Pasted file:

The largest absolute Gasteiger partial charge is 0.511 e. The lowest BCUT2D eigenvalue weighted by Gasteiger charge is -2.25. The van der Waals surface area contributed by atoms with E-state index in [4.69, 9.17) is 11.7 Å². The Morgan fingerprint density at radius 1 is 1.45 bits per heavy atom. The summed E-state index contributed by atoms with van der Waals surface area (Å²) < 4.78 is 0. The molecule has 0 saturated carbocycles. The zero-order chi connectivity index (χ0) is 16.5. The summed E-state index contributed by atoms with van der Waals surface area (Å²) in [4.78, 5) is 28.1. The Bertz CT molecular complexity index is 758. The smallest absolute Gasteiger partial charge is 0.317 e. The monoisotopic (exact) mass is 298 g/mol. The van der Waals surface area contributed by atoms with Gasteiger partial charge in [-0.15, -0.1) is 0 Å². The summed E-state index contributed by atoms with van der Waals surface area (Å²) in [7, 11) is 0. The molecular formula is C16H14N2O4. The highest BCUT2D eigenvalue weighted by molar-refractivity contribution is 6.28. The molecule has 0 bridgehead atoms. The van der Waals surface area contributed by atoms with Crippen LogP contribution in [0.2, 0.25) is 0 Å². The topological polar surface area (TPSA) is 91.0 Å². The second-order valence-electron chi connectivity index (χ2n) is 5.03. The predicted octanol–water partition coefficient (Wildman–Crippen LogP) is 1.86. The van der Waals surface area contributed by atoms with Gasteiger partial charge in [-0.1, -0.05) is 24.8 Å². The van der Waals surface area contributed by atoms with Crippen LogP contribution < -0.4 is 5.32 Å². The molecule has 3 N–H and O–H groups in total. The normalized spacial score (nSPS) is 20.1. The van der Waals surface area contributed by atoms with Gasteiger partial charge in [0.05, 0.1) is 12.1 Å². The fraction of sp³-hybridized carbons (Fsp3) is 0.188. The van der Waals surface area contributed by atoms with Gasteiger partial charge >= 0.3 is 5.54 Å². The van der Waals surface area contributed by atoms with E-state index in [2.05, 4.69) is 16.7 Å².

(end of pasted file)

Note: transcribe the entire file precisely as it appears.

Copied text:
The largest absolute Gasteiger partial charge is 0.511 e. The lowest BCUT2D eigenvalue weighted by Gasteiger charge is -2.25. The van der Waals surface area contributed by atoms with E-state index in [4.69, 9.17) is 11.7 Å². The Morgan fingerprint density at radius 1 is 1.45 bits per heavy atom. The summed E-state index contributed by atoms with van der Waals surface area (Å²) < 4.78 is 0. The molecule has 0 saturated carbocycles. The zero-order chi connectivity index (χ0) is 16.5. The summed E-state index contributed by atoms with van der Waals surface area (Å²) in [4.78, 5) is 28.1. The Bertz CT molecular complexity index is 758. The smallest absolute Gasteiger partial charge is 0.317 e. The monoisotopic (exact) mass is 298 g/mol. The van der Waals surface area contributed by atoms with Gasteiger partial charge in [-0.15, -0.1) is 0 Å². The summed E-state index contributed by atoms with van der Waals surface area (Å²) in [7, 11) is 0. The molecular formula is C16H14N2O4. The highest BCUT2D eigenvalue weighted by molar-refractivity contribution is 6.28. The molecule has 0 bridgehead atoms. The van der Waals surface area contributed by atoms with Crippen LogP contribution in [0.2, 0.25) is 0 Å². The topological polar surface area (TPSA) is 91.0 Å². The second-order valence-electron chi connectivity index (χ2n) is 5.03. The predicted octanol–water partition coefficient (Wildman–Crippen LogP) is 1.86. The van der Waals surface area contributed by atoms with Gasteiger partial charge in [-0.1, -0.05) is 24.8 Å². The van der Waals surface area contributed by atoms with Crippen LogP contribution < -0.4 is 5.32 Å². The molecule has 3 N–H and O–H groups in total. The normalized spacial score (nSPS) is 20.1. The van der Waals surface area contributed by atoms with Gasteiger partial charge in [0.05, 0.1) is 12.1 Å². The fraction of sp³-hybridized carbons (Fsp3) is 0.188. The van der Waals surface area contributed by atoms with Gasteiger partial charge >= 0.3 is 5.54 Å². The van der Waals surface area contributed by atoms with E-state index in [2.05, 4.69) is 16.7 Å².